A new year brings new reflections. At least it does for me. And it can bring about new perspectives to share. In rural Canada, one often shares ideas and perspectives around a big kitchen table. Historically, it is where a lot of organizing began for solutions.
It’s true that you have to understand the problem to begin contemplating the solution. But most of the time, at least in this column, identifying the problem is on-going and happens often……you research the problem, substantiate why it is a problem, and speculate on where we are headed if the problem continues. But rarely do you have the chance, time or space to follow through on a thorough discussion of the possible avenues to take toward solutions.
Some of us understand that drastic change is required in our food systems. And some of us also understand that world hunger is a problem of distribution of resources and not anything as simplistic as simply population or production.
But as we fret and meet climate change, war, and other global conflicts head-on, such issues as agricultural production, distribution and environment may lead to having not enough food to feed the population. In other words, population numbers could be a problem — but what comes first when it comes to global hunger — population issues, lack of support for local food production, or not being prepared to produce food and distribute where it is needed.
Asking fundamental questions such as these is when the solutions might begin to happen. I like to call this creative exercise when it comes to food as the big kitchen table. On most farms the big kitchen table was where meetings have been held to organize farmers, to rally around important social issues, to protect and ramp-up services for communities, etc. That big kitchen table might now be on the farm, in the urban, at conferences, on Zoom, or sitting around and chatting over your beverage of choice.
I imagine the report I am about to share came from brainstorming and discussion by the IPES-Food – the International Panel of Experts on Sustainable Food Systems. I can only imagine the discussions and conversations, zoom meetings, emails chats between this group of 23 independent experts of varied backgrounds from 16 countries covering five continents. It has lead to ground-breaking thinking on global food systems,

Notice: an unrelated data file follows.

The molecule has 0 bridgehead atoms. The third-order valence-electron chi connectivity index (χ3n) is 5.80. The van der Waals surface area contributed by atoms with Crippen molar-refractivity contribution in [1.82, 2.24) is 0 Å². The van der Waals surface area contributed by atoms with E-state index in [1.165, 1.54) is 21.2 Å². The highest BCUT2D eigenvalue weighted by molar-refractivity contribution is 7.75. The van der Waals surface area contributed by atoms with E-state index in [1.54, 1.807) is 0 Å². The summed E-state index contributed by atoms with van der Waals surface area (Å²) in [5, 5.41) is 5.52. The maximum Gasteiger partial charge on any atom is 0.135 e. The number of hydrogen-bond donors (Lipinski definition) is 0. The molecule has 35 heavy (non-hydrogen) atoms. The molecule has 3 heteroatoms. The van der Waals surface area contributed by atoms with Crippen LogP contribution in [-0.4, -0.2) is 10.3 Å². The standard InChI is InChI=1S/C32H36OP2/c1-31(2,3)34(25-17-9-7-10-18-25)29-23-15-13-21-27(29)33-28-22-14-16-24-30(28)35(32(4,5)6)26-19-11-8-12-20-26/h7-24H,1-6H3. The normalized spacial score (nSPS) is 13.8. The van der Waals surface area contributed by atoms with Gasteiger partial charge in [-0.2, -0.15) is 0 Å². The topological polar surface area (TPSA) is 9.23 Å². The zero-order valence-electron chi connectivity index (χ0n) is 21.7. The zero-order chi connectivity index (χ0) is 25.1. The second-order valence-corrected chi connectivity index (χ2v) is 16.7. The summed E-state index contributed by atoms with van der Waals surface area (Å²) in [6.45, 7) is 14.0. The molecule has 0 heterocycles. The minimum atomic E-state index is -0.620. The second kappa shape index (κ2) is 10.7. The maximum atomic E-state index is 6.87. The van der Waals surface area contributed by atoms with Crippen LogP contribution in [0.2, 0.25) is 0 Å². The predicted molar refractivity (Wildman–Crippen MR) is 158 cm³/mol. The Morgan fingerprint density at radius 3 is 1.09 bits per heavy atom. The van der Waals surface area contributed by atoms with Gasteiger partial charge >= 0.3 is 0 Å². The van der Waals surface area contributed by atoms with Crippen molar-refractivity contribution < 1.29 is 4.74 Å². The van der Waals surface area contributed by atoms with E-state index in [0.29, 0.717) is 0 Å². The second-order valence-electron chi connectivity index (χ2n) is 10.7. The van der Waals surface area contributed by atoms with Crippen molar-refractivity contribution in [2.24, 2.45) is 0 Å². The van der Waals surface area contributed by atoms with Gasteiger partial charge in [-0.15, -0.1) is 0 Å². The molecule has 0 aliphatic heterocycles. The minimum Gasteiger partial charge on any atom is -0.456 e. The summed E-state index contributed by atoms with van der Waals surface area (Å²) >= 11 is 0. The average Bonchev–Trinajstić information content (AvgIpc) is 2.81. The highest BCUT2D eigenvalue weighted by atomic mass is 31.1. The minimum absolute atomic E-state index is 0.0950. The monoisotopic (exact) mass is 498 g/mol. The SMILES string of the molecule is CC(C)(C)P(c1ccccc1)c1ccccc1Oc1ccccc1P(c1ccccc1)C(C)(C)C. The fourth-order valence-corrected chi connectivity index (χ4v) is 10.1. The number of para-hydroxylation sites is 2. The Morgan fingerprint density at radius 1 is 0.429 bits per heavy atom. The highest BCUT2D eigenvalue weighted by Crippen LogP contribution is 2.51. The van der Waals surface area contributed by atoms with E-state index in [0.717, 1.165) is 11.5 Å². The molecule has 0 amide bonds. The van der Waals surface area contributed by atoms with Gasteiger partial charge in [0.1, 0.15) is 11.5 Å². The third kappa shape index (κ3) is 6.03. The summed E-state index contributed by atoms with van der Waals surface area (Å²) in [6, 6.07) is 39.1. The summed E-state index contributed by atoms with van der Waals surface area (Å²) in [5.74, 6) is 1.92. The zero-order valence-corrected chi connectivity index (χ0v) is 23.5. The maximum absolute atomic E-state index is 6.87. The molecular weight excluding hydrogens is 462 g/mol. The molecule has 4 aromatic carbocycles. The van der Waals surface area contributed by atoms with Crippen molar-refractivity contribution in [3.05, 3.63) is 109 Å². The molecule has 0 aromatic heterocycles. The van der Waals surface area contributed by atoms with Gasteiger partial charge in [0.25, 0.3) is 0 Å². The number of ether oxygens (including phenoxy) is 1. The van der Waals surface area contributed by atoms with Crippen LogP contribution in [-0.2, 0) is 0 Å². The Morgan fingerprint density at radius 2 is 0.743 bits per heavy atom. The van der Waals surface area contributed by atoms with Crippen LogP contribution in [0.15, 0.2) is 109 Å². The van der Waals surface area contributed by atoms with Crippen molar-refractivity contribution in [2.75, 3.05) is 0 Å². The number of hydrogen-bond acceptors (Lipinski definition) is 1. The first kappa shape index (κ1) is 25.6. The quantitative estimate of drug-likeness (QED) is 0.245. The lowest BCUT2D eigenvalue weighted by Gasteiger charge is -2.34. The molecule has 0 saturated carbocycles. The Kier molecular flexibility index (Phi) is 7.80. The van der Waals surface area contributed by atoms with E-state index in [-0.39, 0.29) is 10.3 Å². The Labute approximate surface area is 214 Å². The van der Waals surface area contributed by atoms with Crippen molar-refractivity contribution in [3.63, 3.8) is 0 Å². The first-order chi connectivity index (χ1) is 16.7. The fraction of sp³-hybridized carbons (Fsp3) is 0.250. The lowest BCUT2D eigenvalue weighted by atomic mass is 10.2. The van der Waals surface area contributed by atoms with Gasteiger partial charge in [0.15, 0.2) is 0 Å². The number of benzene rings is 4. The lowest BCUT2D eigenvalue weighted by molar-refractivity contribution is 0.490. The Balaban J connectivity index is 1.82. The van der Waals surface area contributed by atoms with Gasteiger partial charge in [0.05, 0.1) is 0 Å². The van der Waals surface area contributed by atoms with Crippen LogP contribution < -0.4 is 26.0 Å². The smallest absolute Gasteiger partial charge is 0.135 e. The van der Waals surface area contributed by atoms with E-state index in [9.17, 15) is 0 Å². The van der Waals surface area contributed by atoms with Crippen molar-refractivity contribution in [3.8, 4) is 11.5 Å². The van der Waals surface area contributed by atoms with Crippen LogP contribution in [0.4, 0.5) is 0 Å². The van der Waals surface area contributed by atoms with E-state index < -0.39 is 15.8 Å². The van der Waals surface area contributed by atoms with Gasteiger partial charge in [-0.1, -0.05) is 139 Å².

We have heard of slow food and the 100-mile diet. Here is another phrase that will hopefully catch-on: IPES-Food brings us the “long food movement” and explains what our agri-food systems might look like up to 2045 if we dare dream about a better food system.
Published in 2021, the report titled “The Long Food Movement: Transforming Food Systems to 2045” outlines some of the major issues — but quickly advances to how transformation might occur with farmers, communities, and sustainability at the centre. Essentially the report maps out two possible future scenarios: What could happen if agri-business is allowed to run its course; and what could happen if “instead, the initiative is reclaimed by civil society and social movements — from grassroots organizations to international NGOs, from farmers’ and fishers’ groups, to cooperatives and unions.”
The report authors ask us to “…consider what this ‘Long Food Movement’ could achieve if it succeeds in thinking decades ahead, collaborating across sectors, scales, and strategic differences, working with governments and pressuring them to act, and transforming financial flows, governance structures, and food systems from the ground up.”
Quite the challenge and an interesting read. This column has outlined some of the major issues related to agriculture and our food systems — from land grabbing in Canada and pension fund speculation, agriculture and climate change, to urban farms, the shocks of COVID-19 on the food system, right through to the harm of pesticides like Roundup.
But, even in this column, the big kitchen table discussions where solutions are mapped out coherently and globally have been wanting.
The Long Food Movement will stand the test of time as we move into the next quarter century.
While the full report, published in English, French and Spanish versions, is more than 175 pages long, there is also a 12-page report that can help to whet your appetite. From there you can move into the longer report, replete with amazing references ripe for exploration.
The report outlines the various pathways and opportunities to a fairer, sustainable, and productive agricultural system based on the needs of the community. These pathways and opportunities call for:
- policies that promote healthy soils, diversity in crops varieties, livestock breeds and aqua- and agri-ecological food systems;
- deeper and more effective anti-trust and competition laws;
- recognition of food workers, their rights, and the key role they play in food production; and ethical consumerism
IPES—Food publishes several reports in a year. Check this page to add to your 2023 reading material.